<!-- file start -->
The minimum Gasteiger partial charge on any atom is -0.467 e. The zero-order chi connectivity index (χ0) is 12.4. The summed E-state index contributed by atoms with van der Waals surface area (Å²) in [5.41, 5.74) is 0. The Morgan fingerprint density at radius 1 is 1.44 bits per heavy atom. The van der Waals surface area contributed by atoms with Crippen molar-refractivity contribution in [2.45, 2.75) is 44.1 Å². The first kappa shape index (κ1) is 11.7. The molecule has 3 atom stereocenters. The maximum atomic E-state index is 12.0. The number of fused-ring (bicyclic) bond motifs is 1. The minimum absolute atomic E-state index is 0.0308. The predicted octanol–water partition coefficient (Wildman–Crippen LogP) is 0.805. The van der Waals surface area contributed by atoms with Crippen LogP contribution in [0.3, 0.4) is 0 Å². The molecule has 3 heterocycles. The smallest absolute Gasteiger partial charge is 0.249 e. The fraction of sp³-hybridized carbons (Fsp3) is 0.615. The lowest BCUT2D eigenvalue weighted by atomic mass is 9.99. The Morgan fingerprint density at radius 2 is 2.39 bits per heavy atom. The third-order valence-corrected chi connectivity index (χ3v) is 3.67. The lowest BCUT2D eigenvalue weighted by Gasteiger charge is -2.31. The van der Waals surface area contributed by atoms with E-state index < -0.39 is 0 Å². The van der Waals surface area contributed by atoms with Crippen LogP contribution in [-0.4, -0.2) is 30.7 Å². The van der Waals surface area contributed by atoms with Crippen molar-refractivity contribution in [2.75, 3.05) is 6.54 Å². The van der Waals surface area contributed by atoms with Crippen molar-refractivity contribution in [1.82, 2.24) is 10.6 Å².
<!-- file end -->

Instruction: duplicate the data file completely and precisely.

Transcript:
The minimum Gasteiger partial charge on any atom is -0.467 e. The zero-order chi connectivity index (χ0) is 12.4. The summed E-state index contributed by atoms with van der Waals surface area (Å²) in [5.41, 5.74) is 0. The Morgan fingerprint density at radius 1 is 1.44 bits per heavy atom. The van der Waals surface area contributed by atoms with Crippen molar-refractivity contribution in [2.45, 2.75) is 44.1 Å². The first kappa shape index (κ1) is 11.7. The molecule has 3 atom stereocenters. The maximum atomic E-state index is 12.0. The number of fused-ring (bicyclic) bond motifs is 1. The minimum absolute atomic E-state index is 0.0308. The predicted octanol–water partition coefficient (Wildman–Crippen LogP) is 0.805. The van der Waals surface area contributed by atoms with Crippen LogP contribution in [0.3, 0.4) is 0 Å². The molecule has 3 heterocycles. The smallest absolute Gasteiger partial charge is 0.249 e. The fraction of sp³-hybridized carbons (Fsp3) is 0.615. The lowest BCUT2D eigenvalue weighted by atomic mass is 9.99. The Morgan fingerprint density at radius 2 is 2.39 bits per heavy atom. The third-order valence-corrected chi connectivity index (χ3v) is 3.67. The lowest BCUT2D eigenvalue weighted by Gasteiger charge is -2.31. The van der Waals surface area contributed by atoms with E-state index < -0.39 is 0 Å². The van der Waals surface area contributed by atoms with Crippen LogP contribution in [-0.4, -0.2) is 30.7 Å². The van der Waals surface area contributed by atoms with Crippen molar-refractivity contribution in [2.75, 3.05) is 6.54 Å². The van der Waals surface area contributed by atoms with Crippen molar-refractivity contribution in [1.82, 2.24) is 10.6 Å².